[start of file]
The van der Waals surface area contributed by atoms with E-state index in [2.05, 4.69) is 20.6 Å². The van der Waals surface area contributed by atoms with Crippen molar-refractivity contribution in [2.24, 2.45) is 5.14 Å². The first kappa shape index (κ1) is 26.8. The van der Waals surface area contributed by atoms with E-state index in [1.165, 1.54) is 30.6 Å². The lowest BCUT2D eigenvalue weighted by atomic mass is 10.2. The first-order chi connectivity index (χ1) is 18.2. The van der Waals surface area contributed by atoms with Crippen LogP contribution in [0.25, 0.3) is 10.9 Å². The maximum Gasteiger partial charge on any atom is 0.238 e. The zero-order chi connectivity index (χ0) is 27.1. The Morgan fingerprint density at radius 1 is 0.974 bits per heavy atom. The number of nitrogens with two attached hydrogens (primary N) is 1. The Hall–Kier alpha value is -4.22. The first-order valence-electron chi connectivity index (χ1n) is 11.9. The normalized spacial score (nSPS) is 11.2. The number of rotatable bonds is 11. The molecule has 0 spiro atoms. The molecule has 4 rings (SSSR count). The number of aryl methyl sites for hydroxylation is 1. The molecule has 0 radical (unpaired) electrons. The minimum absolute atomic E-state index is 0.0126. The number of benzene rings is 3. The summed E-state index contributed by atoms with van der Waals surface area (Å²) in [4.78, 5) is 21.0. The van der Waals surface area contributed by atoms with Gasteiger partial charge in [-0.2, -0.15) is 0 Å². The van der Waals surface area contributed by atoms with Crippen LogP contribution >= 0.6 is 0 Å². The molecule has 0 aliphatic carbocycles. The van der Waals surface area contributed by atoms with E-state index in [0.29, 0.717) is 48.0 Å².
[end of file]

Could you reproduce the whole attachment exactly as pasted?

The van der Waals surface area contributed by atoms with E-state index in [2.05, 4.69) is 20.6 Å². The van der Waals surface area contributed by atoms with Crippen molar-refractivity contribution in [2.24, 2.45) is 5.14 Å². The first kappa shape index (κ1) is 26.8. The van der Waals surface area contributed by atoms with E-state index in [1.165, 1.54) is 30.6 Å². The lowest BCUT2D eigenvalue weighted by atomic mass is 10.2. The first-order chi connectivity index (χ1) is 18.2. The van der Waals surface area contributed by atoms with Crippen LogP contribution in [0.25, 0.3) is 10.9 Å². The maximum Gasteiger partial charge on any atom is 0.238 e. The zero-order chi connectivity index (χ0) is 27.1. The Morgan fingerprint density at radius 1 is 0.974 bits per heavy atom. The number of nitrogens with two attached hydrogens (primary N) is 1. The Hall–Kier alpha value is -4.22. The first-order valence-electron chi connectivity index (χ1n) is 11.9. The normalized spacial score (nSPS) is 11.2. The number of rotatable bonds is 11. The molecule has 0 spiro atoms. The molecule has 4 rings (SSSR count). The number of aryl methyl sites for hydroxylation is 1. The molecule has 0 radical (unpaired) electrons. The minimum absolute atomic E-state index is 0.0126. The number of benzene rings is 3. The summed E-state index contributed by atoms with van der Waals surface area (Å²) in [4.78, 5) is 21.0. The van der Waals surface area contributed by atoms with Gasteiger partial charge in [-0.2, -0.15) is 0 Å². The van der Waals surface area contributed by atoms with Crippen LogP contribution >= 0.6 is 0 Å². The molecule has 0 aliphatic carbocycles. The van der Waals surface area contributed by atoms with E-state index in [0.29, 0.717) is 48.0 Å².